Parkinson's Disease Could Be Predicted With Eye Scan, Study Suggests

They say the eyes are the window to the soul—but they could also reveal our risk of developing Parkinson's disease according to a small study.

Every year, around 50,000 people in the U.S. are diagnosed with the neurodegenerative condition. Currently, Parkinson's disease is generally not picked up until symptomslike tremors, stiffness of the limbs and trunk, slow movement and a loss of balance and coordination—become obvious, according to the Department of Health.

The team behind the research, published in the journal Neurology, believe thinning of the retina could be an early sign of brain cells dying away.

For the small study, the researchers recruited 49 people with an average age of 69 who had been diagnosed with Parkinson's disease an average of two years prior. None of the patients were taking medication for the condition. The team also enrolled a group of 54 people without the disease who were matched for age.

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Each participant underwent an eye test and high-resolution eye scan where light waves captured an image of each layer of the retina. Of the total participants with Parkinson's disease, the researchers used a special imaging technique on 28 to map the density of dopamine-producing cells in the brain.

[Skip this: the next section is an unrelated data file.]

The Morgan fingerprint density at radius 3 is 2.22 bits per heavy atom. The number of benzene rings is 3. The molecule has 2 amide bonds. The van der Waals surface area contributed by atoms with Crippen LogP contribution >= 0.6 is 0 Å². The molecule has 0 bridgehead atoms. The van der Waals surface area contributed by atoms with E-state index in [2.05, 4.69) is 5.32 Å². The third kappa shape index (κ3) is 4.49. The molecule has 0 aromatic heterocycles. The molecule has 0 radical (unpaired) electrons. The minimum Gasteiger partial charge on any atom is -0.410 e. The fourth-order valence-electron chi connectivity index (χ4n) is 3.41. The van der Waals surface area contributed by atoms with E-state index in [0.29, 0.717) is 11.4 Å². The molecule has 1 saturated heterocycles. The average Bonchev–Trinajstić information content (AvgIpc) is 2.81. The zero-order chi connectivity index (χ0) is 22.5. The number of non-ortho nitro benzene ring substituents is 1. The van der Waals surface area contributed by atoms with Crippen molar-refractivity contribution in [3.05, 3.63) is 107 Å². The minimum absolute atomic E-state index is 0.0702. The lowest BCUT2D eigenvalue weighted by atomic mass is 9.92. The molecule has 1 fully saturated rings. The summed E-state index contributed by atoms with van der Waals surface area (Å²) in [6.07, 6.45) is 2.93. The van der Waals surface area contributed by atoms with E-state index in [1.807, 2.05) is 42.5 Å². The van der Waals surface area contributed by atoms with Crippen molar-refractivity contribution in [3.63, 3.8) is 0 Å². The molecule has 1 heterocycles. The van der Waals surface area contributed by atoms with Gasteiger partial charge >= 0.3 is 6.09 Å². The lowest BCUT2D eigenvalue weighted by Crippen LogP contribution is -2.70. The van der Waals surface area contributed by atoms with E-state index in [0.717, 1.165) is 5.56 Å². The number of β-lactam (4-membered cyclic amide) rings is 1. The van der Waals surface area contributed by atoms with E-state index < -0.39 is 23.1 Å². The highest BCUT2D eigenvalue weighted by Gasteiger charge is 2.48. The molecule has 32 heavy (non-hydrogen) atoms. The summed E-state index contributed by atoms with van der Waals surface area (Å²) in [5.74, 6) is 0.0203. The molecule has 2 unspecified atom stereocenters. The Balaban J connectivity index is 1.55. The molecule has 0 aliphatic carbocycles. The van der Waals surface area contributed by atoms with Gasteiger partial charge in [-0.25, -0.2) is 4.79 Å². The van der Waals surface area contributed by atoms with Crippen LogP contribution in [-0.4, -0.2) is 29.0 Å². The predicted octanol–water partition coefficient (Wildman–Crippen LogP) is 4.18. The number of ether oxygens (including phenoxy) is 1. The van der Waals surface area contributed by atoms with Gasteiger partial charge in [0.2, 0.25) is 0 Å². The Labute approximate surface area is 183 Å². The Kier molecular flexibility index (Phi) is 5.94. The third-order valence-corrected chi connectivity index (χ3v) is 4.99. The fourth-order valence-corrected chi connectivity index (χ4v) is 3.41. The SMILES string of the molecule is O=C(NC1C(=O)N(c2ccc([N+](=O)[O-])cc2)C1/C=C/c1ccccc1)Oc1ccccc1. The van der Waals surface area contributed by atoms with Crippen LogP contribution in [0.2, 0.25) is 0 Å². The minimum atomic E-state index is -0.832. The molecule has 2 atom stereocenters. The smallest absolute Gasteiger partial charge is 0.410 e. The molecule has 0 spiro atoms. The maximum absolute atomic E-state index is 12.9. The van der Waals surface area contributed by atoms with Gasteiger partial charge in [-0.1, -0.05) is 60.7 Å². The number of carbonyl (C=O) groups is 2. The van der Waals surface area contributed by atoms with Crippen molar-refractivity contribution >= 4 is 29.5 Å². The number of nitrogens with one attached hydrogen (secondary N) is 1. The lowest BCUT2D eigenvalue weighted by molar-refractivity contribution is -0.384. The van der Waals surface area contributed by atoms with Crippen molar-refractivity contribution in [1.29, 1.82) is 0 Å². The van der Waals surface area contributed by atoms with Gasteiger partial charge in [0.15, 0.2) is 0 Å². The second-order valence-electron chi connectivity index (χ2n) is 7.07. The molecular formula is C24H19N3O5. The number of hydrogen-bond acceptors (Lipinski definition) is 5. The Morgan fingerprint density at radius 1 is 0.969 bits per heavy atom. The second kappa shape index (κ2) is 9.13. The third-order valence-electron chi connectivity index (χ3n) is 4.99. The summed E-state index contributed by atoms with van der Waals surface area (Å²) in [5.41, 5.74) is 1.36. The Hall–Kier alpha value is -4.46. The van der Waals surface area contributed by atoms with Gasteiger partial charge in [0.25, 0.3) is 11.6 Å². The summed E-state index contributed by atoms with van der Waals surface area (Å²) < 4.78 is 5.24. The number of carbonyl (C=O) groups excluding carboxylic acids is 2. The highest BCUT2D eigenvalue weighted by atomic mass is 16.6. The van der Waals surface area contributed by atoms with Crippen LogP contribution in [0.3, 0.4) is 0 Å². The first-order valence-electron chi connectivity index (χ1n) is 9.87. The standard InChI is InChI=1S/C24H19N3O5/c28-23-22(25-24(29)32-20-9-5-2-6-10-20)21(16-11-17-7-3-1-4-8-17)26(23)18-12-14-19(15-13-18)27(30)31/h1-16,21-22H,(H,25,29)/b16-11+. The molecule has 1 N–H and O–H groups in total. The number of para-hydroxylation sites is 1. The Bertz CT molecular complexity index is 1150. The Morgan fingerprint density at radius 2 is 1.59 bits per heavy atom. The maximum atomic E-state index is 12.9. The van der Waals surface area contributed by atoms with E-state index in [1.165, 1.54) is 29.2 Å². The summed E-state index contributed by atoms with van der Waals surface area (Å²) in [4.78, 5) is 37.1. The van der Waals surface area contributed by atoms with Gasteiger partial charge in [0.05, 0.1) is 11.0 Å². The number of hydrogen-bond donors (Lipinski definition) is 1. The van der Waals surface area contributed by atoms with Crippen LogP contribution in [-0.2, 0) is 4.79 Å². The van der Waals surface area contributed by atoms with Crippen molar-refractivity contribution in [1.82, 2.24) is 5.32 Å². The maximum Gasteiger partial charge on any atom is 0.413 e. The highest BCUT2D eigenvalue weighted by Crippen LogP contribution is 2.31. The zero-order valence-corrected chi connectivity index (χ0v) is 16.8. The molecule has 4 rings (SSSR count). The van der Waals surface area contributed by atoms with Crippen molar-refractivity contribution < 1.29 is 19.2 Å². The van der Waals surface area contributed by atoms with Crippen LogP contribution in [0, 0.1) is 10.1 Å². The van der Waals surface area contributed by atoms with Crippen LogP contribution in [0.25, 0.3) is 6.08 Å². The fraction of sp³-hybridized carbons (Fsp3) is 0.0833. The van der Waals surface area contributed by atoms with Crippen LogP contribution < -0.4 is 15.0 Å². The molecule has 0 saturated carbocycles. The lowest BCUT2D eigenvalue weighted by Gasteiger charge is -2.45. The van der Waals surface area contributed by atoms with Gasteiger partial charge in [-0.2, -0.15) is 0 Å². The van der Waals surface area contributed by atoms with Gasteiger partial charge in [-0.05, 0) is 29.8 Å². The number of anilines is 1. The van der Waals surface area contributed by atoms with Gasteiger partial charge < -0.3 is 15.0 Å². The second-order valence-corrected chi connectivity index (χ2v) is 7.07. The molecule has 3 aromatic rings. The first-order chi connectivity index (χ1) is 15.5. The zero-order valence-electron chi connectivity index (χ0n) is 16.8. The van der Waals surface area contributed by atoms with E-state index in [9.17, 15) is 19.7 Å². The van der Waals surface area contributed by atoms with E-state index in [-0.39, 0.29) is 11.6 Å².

Those with the neurodegenerative disease were found to have thinner retinas, particularly in the two inner layers of the five layers of the tissue. This was also associated with the depletion of brain cells that create dopamine, which in turn appeared to correspond with the severity of an participants' symptoms.

Dr. Jee-Young Lee, of the Seoul National University Boramae Medical Center, said in a statement this is the first study to show a link between the retina wearing away and the onset of Parkinson's.

Thinning retinas were linked to Parkinson's disease in a study. Getty Images

"These discoveries may mean that neurologists may eventually be able to use a simple eye scan to detect Parkinson's disease in its earliest stages, before problems with movement begin."

As the study was small, however, the researchers acknowledged a larger project is needed to confirm if a thinning retina and the loss of dopamine-producing cells are linked.

Other downfalls included the fact the scans honed in on a limited part of the retina, and the participants were not followed up over a long period of time.

"If confirmed, retina scans may not only allow earlier treatment of Parkinson's disease but more precise monitoring of treatments that could slow progression of the disease as well," said Lee.